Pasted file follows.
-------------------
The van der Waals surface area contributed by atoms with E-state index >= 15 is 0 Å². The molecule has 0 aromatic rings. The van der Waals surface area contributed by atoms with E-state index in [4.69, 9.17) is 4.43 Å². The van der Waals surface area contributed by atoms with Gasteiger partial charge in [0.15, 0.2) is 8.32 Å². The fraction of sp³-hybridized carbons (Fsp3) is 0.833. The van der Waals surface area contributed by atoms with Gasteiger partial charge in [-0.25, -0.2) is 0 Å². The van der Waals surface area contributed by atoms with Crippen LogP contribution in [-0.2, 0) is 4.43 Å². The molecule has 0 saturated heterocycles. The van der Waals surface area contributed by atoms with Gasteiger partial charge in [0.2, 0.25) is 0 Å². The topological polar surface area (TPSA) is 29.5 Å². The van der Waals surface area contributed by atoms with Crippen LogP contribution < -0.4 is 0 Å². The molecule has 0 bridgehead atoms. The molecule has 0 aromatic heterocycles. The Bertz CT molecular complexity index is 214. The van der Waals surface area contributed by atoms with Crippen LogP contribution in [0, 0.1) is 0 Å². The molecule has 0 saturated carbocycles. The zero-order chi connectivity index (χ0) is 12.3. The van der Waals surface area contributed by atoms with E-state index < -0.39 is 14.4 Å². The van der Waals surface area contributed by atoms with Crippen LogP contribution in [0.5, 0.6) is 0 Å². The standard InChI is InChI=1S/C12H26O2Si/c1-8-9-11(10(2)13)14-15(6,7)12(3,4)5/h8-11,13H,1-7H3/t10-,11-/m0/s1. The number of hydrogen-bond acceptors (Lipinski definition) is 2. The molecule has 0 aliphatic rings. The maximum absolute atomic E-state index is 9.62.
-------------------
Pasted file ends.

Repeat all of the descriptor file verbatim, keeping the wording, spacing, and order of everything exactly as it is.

The van der Waals surface area contributed by atoms with E-state index >= 15 is 0 Å². The molecule has 0 aromatic rings. The van der Waals surface area contributed by atoms with E-state index in [4.69, 9.17) is 4.43 Å². The van der Waals surface area contributed by atoms with Gasteiger partial charge in [0.15, 0.2) is 8.32 Å². The fraction of sp³-hybridized carbons (Fsp3) is 0.833. The van der Waals surface area contributed by atoms with Gasteiger partial charge in [-0.25, -0.2) is 0 Å². The van der Waals surface area contributed by atoms with Crippen LogP contribution in [-0.2, 0) is 4.43 Å². The molecule has 0 saturated heterocycles. The van der Waals surface area contributed by atoms with Gasteiger partial charge in [0.2, 0.25) is 0 Å². The topological polar surface area (TPSA) is 29.5 Å². The van der Waals surface area contributed by atoms with Crippen LogP contribution < -0.4 is 0 Å². The molecule has 0 bridgehead atoms. The molecule has 0 aromatic heterocycles. The Bertz CT molecular complexity index is 214. The van der Waals surface area contributed by atoms with Crippen LogP contribution in [0, 0.1) is 0 Å². The molecule has 0 saturated carbocycles. The zero-order chi connectivity index (χ0) is 12.3. The van der Waals surface area contributed by atoms with E-state index < -0.39 is 14.4 Å². The van der Waals surface area contributed by atoms with Crippen LogP contribution in [0.5, 0.6) is 0 Å². The standard InChI is InChI=1S/C12H26O2Si/c1-8-9-11(10(2)13)14-15(6,7)12(3,4)5/h8-11,13H,1-7H3/t10-,11-/m0/s1. The number of hydrogen-bond acceptors (Lipinski definition) is 2. The molecule has 0 aliphatic rings. The maximum absolute atomic E-state index is 9.62.